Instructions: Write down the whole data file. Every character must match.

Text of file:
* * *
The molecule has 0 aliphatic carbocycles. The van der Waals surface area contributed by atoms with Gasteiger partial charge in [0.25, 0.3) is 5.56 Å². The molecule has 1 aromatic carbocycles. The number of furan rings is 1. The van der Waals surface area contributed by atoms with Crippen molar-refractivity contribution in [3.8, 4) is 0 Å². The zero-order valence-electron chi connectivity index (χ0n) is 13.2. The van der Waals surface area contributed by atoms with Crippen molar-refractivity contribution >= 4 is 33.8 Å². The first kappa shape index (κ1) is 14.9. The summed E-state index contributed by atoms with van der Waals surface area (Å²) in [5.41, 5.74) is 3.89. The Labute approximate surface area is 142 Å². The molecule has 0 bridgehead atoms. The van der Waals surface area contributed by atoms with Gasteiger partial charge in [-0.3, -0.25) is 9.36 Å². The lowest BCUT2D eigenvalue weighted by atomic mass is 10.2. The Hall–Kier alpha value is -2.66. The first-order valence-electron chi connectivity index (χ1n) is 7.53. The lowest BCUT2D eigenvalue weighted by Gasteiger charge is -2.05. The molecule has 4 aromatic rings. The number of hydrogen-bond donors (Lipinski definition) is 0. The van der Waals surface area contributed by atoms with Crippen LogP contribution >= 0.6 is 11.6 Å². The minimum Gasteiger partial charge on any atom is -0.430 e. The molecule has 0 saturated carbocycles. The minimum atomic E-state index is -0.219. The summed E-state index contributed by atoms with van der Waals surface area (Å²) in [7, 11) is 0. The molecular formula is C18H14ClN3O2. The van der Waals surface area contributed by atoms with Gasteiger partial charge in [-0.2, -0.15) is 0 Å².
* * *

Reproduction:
The molecule has 0 aliphatic carbocycles. The van der Waals surface area contributed by atoms with Gasteiger partial charge in [0.25, 0.3) is 5.56 Å². The molecule has 1 aromatic carbocycles. The number of furan rings is 1. The van der Waals surface area contributed by atoms with Crippen molar-refractivity contribution in [3.8, 4) is 0 Å². The zero-order valence-electron chi connectivity index (χ0n) is 13.2. The van der Waals surface area contributed by atoms with Crippen molar-refractivity contribution >= 4 is 33.8 Å². The first kappa shape index (κ1) is 14.9. The summed E-state index contributed by atoms with van der Waals surface area (Å²) in [5.41, 5.74) is 3.89. The Labute approximate surface area is 142 Å². The molecule has 0 bridgehead atoms. The van der Waals surface area contributed by atoms with Gasteiger partial charge in [-0.3, -0.25) is 9.36 Å². The lowest BCUT2D eigenvalue weighted by atomic mass is 10.2. The Hall–Kier alpha value is -2.66. The first-order valence-electron chi connectivity index (χ1n) is 7.53. The lowest BCUT2D eigenvalue weighted by Gasteiger charge is -2.05. The molecule has 4 aromatic rings. The number of hydrogen-bond donors (Lipinski definition) is 0. The van der Waals surface area contributed by atoms with Crippen LogP contribution >= 0.6 is 11.6 Å². The minimum Gasteiger partial charge on any atom is -0.430 e. The molecule has 0 saturated carbocycles. The minimum atomic E-state index is -0.219. The summed E-state index contributed by atoms with van der Waals surface area (Å²) in [7, 11) is 0. The molecular formula is C18H14ClN3O2. The van der Waals surface area contributed by atoms with Gasteiger partial charge in [-0.2, -0.15) is 0 Å².